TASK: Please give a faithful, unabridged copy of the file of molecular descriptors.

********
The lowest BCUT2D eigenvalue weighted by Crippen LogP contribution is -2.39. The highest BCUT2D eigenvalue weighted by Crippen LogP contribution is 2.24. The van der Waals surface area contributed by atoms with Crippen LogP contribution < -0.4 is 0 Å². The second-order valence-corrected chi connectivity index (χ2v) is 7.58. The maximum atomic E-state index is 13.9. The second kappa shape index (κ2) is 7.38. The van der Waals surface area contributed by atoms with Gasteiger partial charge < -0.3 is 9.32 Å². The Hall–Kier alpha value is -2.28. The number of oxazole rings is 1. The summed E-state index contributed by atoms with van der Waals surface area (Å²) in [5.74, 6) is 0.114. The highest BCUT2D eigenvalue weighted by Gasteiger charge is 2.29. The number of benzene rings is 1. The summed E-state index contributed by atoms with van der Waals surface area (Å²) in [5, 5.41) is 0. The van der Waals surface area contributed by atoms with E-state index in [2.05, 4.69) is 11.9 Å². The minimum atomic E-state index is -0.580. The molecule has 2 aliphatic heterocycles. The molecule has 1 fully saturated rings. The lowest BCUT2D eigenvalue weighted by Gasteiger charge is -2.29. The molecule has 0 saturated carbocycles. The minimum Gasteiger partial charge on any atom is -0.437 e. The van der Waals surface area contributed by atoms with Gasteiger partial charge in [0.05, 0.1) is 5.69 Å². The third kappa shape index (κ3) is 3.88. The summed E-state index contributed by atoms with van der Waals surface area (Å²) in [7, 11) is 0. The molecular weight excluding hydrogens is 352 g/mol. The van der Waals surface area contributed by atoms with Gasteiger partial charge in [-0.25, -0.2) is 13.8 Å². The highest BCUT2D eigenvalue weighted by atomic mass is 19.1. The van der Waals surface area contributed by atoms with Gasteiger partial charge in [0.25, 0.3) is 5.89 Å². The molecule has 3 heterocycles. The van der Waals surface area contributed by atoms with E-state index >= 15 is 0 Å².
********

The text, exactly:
The lowest BCUT2D eigenvalue weighted by Crippen LogP contribution is -2.39. The highest BCUT2D eigenvalue weighted by Crippen LogP contribution is 2.24. The van der Waals surface area contributed by atoms with Crippen LogP contribution < -0.4 is 0 Å². The second-order valence-corrected chi connectivity index (χ2v) is 7.58. The maximum atomic E-state index is 13.9. The second kappa shape index (κ2) is 7.38. The van der Waals surface area contributed by atoms with Gasteiger partial charge < -0.3 is 9.32 Å². The Hall–Kier alpha value is -2.28. The number of oxazole rings is 1. The summed E-state index contributed by atoms with van der Waals surface area (Å²) in [5.74, 6) is 0.114. The highest BCUT2D eigenvalue weighted by Gasteiger charge is 2.29. The number of benzene rings is 1. The summed E-state index contributed by atoms with van der Waals surface area (Å²) in [5, 5.41) is 0. The van der Waals surface area contributed by atoms with E-state index in [2.05, 4.69) is 11.9 Å². The minimum atomic E-state index is -0.580. The molecule has 2 aliphatic heterocycles. The molecule has 1 fully saturated rings. The lowest BCUT2D eigenvalue weighted by Gasteiger charge is -2.29. The molecule has 0 saturated carbocycles. The minimum Gasteiger partial charge on any atom is -0.437 e. The van der Waals surface area contributed by atoms with Gasteiger partial charge in [0.05, 0.1) is 5.69 Å². The third kappa shape index (κ3) is 3.88. The summed E-state index contributed by atoms with van der Waals surface area (Å²) in [7, 11) is 0. The molecular weight excluding hydrogens is 352 g/mol. The van der Waals surface area contributed by atoms with Gasteiger partial charge in [-0.25, -0.2) is 13.8 Å². The highest BCUT2D eigenvalue weighted by atomic mass is 19.1. The van der Waals surface area contributed by atoms with Gasteiger partial charge in [0.25, 0.3) is 5.89 Å². The molecule has 3 heterocycles. The van der Waals surface area contributed by atoms with E-state index >= 15 is 0 Å².